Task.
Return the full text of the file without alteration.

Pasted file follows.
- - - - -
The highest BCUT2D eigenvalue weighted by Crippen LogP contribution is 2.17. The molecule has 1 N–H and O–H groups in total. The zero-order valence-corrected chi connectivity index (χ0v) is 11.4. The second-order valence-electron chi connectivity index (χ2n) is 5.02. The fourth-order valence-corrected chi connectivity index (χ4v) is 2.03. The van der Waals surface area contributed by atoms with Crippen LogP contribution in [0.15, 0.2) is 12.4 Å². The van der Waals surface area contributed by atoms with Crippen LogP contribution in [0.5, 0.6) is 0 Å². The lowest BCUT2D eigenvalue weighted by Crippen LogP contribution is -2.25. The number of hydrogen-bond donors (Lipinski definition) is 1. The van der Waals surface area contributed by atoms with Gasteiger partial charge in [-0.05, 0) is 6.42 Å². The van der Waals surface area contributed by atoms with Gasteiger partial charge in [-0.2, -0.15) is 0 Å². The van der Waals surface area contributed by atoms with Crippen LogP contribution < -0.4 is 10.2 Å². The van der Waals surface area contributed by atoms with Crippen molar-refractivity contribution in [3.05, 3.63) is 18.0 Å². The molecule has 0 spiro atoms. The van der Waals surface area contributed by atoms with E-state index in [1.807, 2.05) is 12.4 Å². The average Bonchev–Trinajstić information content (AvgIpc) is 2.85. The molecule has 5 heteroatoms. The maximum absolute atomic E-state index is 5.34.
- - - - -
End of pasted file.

The highest BCUT2D eigenvalue weighted by Crippen LogP contribution is 2.17. The molecule has 1 N–H and O–H groups in total. The zero-order valence-corrected chi connectivity index (χ0v) is 11.4. The second-order valence-electron chi connectivity index (χ2n) is 5.02. The fourth-order valence-corrected chi connectivity index (χ4v) is 2.03. The van der Waals surface area contributed by atoms with Crippen LogP contribution in [0.15, 0.2) is 12.4 Å². The van der Waals surface area contributed by atoms with Crippen LogP contribution in [0.5, 0.6) is 0 Å². The lowest BCUT2D eigenvalue weighted by Crippen LogP contribution is -2.25. The number of hydrogen-bond donors (Lipinski definition) is 1. The van der Waals surface area contributed by atoms with Gasteiger partial charge in [-0.05, 0) is 6.42 Å². The van der Waals surface area contributed by atoms with Gasteiger partial charge in [-0.2, -0.15) is 0 Å². The van der Waals surface area contributed by atoms with Crippen LogP contribution < -0.4 is 10.2 Å². The van der Waals surface area contributed by atoms with Crippen molar-refractivity contribution in [3.05, 3.63) is 18.0 Å². The molecule has 0 spiro atoms. The van der Waals surface area contributed by atoms with E-state index in [1.807, 2.05) is 12.4 Å². The average Bonchev–Trinajstić information content (AvgIpc) is 2.85. The molecule has 5 heteroatoms. The maximum absolute atomic E-state index is 5.34.